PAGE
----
6. Superintendents, principals were asking, "How many computers do we actually have? How does that number match up to the number of teachers in the District?
So, you can see, this last question is what really started the ball rolling on this massive data collection effort. As Curriculum & Instruction, the Instructional Technology Office brought more Web-centric (e.g. Web-based gradebook, digital video and more) and handheld assessment applications into the District, it became necessary to know exactly who had a computer and who did not. This became fundamental need in preparing reports for the superintendent. After all, how could we justify the statement, "Our teachers lack the equipment necessary to achieve LOTI Level 1 or 2, much less the target technology level of the STaR Chart and LOTI — level 4."

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**Click on picture to enlarge**
The end of the story is really the beginning. In our effort to collect massive amounts of campus asset tracking data, campus contact information for our campus technology representatives and moving administrative staff, campus technology enhancement program, and digital video distribution system passwords as well as bring together STaR Chart data and LOTI data, we ended up with what is now called the Campus Technology Representatives (CTR) Data Center.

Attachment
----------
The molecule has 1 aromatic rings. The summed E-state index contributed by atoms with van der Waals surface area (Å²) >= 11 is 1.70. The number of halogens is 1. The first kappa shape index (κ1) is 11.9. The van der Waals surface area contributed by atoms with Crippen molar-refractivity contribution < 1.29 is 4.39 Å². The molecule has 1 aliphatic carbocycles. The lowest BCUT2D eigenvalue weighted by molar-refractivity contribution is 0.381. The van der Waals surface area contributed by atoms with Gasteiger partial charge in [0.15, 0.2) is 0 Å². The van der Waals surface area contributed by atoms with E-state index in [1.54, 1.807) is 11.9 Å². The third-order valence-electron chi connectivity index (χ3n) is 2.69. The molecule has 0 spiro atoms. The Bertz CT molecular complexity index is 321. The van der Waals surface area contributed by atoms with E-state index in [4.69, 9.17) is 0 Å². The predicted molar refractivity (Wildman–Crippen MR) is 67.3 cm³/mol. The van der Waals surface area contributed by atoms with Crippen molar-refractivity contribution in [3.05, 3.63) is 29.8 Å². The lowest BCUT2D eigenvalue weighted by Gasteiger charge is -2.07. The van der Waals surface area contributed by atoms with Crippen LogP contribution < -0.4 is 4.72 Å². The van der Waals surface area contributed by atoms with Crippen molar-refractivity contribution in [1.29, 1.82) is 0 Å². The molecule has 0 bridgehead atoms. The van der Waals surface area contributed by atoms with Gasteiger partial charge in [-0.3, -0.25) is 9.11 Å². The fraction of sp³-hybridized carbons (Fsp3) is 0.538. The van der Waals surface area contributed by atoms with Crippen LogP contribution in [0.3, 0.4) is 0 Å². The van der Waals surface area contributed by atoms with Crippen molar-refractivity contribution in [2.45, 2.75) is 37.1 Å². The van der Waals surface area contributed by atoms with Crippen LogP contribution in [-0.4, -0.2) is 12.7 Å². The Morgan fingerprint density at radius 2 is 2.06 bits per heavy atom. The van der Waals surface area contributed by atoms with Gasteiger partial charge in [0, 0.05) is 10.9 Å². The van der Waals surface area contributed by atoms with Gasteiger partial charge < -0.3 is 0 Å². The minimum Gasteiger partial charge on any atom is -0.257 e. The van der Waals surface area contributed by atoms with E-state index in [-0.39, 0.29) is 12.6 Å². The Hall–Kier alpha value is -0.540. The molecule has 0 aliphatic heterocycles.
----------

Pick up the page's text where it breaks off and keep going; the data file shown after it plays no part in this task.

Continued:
CTRs are volunteers from each campus that shuttle messages back and forth from monthly meetings. The District lacks the funds to pay for full-time Campus Instructional Technologists (CIT). Utilizing free database tools (e.g. PHP/MySQL) and Macromedia Dreamweaver, I built the CTR Data Center to centralize a wide variety of data. Relating all this data was actually easier with PHP/MySQL than it was with Filemaker Pro, the tool we had been using. And remember, I do not know how to program or code HTML. Relating various data to a campus was important and the key to success.
The Middle: It's All About Relationships
I arrived in my district in 2002 to discover the first campus asset tracking (CAT) survey, created using Filemaker Pro. We had to have the data because the only other option was to send people to campuses to physically count the technology, and these were people whose time was better spent working on the instructional applications of technology.